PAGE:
Detection and phylogenetic characterisation of novel Anaplasma and Ehrlichia species in Amblyomma triguttatum subsp. from four allopatric populations in Australia

Alexander W. Gofton, Helen P. Waudby, Sophie Petit, Telleasha L. Greay, Una M. Ryan, Peter J. Irwin

Research output: Contribution to journalArticle

4 Citations (Scopus)

Abstract

Anaplasma and Ehrlichia spp. are tick-borne pathogens that can cause severe disease in domestic animals, and several species are responsible for emerging zoonoses in the northern hemisphere. Until recently, the only members of these genera reported in Australia (A. marginale, A. centrale, and A. platys) were introduced from other continents, through the importation of domestic animals and their associated ticks. However, unique Anaplasma and Ehrlichia 16S rRNA gene sequences were recently detected for the first time in native Australian ticks, particularly in Amblyomma triguttatum subsp. ticks from southwest Western Australia (WA). We used molecular techniques to survey Am. triguttatum subsp. ticks from four allopatric populations in southern and western Australia for Anaplasma and Ehrlichia species, and described here the phylogeny of these novel organisms. An A. bovis variant (genotype Y11) was detected in ticks from two study sites; Yanchep National Park (12/280, 4.3%) and Barrow Island (1/69, 1.4%). Phylogenetic analysis of 16S rRNA and groEL gene sequences concluded that A. bovis genotype Y11 is a unique genetic variant, distinct from other A. bovis isolates worldwide. Additionally, a novel Ehrlichia species was detected in Am. triguttatum subsp. from three of the four study sites; Yanchep National Park (18/280, 6.4%), Bungendore Park (8/46, 17.4%), and Innes National Park (9/214, 4.2%), but not from Barrow Island. Phylogenetic analysis of 16S, groEL, gltA, and map1 gene sequences revealed that this Ehrlichia sp. is most closely related to, but clearly distinct from, E. ruminantium and Ehrlichia sp. Panola Mountain. We propose to designate this new species '. Candidatus Ehrlichia occidentalis'. Anaplasma bovis genotype Y11 and 'Candidatus E. occidentalis' are the first Anaplasma and Ehrlichia species to be recorded in native Australian ticks.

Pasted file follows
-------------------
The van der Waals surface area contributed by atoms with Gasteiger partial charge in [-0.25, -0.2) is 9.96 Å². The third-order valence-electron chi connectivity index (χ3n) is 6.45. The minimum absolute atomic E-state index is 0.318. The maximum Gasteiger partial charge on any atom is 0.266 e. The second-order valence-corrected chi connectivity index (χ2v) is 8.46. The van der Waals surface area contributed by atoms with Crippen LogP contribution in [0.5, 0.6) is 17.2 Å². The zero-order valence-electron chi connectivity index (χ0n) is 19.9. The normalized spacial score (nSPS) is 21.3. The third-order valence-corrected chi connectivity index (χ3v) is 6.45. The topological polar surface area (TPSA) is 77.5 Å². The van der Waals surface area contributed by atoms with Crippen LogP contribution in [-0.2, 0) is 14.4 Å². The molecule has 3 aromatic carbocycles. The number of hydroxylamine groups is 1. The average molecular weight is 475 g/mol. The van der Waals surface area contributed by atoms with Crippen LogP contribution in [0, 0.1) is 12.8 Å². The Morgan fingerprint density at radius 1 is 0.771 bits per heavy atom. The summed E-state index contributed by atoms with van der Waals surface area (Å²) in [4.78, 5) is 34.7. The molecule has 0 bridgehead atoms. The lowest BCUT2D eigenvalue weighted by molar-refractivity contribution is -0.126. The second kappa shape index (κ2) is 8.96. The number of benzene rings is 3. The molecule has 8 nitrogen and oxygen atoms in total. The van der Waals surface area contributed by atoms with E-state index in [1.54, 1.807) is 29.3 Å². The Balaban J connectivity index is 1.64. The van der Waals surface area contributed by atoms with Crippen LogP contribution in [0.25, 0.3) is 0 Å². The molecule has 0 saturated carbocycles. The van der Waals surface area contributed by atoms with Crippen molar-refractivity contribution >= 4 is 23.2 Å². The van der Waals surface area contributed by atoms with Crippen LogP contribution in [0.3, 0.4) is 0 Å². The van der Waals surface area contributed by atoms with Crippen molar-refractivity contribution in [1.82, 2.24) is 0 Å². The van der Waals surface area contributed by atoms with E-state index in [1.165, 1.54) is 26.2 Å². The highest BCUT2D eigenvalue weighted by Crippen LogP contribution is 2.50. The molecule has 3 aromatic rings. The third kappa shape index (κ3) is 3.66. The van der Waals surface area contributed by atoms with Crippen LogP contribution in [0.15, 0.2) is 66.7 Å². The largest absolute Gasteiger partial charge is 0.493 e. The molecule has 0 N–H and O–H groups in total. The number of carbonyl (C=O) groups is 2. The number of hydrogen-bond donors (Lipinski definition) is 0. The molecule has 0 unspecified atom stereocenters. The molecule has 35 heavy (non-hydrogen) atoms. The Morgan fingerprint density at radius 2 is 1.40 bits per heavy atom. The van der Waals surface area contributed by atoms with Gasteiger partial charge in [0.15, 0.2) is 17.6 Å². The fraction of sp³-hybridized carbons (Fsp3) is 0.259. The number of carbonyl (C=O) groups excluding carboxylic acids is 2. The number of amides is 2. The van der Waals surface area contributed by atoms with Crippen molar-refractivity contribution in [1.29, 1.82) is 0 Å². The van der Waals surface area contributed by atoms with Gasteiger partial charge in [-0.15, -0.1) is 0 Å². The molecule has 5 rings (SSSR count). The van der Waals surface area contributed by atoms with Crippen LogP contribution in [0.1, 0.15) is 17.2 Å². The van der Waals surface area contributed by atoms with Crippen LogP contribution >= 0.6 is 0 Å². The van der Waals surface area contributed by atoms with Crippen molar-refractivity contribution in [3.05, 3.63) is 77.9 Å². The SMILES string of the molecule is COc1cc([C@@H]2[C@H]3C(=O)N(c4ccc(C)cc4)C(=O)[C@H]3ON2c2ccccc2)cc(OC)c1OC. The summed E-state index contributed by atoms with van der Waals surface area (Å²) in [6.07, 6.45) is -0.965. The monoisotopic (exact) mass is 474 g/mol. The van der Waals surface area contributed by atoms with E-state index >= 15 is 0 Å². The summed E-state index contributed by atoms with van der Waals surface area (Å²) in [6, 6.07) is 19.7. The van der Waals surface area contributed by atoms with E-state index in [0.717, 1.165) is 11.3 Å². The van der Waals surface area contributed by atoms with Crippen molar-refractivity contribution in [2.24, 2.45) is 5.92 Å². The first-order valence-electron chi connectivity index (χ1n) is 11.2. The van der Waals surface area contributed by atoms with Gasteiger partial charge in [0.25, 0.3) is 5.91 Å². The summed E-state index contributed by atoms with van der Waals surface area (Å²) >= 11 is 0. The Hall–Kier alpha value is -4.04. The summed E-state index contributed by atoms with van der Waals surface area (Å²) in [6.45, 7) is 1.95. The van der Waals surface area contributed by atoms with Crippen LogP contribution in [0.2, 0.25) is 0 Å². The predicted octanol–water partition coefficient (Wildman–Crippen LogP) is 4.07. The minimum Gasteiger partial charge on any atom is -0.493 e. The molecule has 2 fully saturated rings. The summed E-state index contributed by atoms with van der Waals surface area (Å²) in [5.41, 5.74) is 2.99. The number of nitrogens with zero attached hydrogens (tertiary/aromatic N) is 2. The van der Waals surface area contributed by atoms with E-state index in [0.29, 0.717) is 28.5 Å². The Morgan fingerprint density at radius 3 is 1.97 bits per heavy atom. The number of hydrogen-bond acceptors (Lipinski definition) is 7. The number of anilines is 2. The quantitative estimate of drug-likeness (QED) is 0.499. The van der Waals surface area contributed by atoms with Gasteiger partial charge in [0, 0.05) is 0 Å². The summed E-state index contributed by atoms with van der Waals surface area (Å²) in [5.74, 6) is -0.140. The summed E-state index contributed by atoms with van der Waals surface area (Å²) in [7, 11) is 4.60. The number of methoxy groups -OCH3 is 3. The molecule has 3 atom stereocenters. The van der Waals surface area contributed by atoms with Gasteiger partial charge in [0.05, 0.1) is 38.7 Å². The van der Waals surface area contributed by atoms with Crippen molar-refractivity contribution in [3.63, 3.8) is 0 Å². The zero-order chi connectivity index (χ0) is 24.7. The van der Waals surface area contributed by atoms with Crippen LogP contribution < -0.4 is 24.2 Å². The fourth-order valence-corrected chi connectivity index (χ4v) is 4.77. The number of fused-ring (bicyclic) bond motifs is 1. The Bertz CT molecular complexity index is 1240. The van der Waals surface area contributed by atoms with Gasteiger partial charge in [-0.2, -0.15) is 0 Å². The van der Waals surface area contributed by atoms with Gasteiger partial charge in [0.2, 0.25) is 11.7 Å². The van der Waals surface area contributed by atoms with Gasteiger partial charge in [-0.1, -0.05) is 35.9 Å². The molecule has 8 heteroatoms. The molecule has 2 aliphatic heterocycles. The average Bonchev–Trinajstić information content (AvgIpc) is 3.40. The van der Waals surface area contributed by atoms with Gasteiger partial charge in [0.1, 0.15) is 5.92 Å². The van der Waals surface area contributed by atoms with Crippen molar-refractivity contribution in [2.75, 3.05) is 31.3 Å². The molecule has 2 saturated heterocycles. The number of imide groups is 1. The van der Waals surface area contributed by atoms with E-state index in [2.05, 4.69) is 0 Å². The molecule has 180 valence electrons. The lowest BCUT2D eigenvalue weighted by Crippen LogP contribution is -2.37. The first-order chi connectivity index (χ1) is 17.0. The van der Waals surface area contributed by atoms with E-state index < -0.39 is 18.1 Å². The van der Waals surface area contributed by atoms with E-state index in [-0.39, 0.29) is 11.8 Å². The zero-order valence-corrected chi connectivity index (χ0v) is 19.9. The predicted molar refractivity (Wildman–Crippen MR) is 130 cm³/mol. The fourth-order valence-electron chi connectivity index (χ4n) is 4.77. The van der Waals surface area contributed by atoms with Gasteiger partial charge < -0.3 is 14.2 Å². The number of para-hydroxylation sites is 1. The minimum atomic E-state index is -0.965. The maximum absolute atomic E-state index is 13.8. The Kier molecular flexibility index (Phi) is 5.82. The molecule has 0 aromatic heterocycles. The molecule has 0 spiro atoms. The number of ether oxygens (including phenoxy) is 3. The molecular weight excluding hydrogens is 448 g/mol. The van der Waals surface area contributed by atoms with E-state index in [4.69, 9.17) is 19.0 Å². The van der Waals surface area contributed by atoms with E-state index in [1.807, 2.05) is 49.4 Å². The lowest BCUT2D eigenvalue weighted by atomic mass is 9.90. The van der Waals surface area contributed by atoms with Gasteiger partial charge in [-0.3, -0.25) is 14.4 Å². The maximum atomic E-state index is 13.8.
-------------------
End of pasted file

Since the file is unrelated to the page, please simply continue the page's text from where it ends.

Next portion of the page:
Original languageEnglish
Pages (from-to)749-756
Number of pages8
JournalTicks and Tick-borne Diseases
Volume8
Early online dateMay 2017
DOIs
Publication statusPublished - Aug 2017

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Anaplasma
Ehrlichia
Amblyomma
allopatry
Ticks
ticks
phylogeny